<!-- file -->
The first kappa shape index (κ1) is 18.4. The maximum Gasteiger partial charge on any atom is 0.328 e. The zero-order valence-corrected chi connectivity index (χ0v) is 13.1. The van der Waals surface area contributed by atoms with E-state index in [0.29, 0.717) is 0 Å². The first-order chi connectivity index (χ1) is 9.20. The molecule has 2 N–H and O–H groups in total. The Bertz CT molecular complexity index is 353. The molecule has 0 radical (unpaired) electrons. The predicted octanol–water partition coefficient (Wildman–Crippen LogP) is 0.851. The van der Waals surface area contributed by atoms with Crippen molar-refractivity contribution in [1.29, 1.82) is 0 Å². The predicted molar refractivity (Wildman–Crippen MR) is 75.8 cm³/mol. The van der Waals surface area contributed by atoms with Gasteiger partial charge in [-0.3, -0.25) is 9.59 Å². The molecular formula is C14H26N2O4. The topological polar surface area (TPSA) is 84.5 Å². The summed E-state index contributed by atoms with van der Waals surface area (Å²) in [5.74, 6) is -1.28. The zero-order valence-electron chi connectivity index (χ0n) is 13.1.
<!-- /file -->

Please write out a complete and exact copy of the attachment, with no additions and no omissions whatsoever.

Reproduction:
The first kappa shape index (κ1) is 18.4. The maximum Gasteiger partial charge on any atom is 0.328 e. The zero-order valence-corrected chi connectivity index (χ0v) is 13.1. The van der Waals surface area contributed by atoms with E-state index in [0.29, 0.717) is 0 Å². The first-order chi connectivity index (χ1) is 9.20. The molecule has 2 N–H and O–H groups in total. The Bertz CT molecular complexity index is 353. The molecule has 0 radical (unpaired) electrons. The predicted octanol–water partition coefficient (Wildman–Crippen LogP) is 0.851. The van der Waals surface area contributed by atoms with Crippen molar-refractivity contribution in [1.29, 1.82) is 0 Å². The predicted molar refractivity (Wildman–Crippen MR) is 75.8 cm³/mol. The van der Waals surface area contributed by atoms with Gasteiger partial charge in [-0.3, -0.25) is 9.59 Å². The molecular formula is C14H26N2O4. The topological polar surface area (TPSA) is 84.5 Å². The summed E-state index contributed by atoms with van der Waals surface area (Å²) in [5.74, 6) is -1.28. The zero-order valence-electron chi connectivity index (χ0n) is 13.1.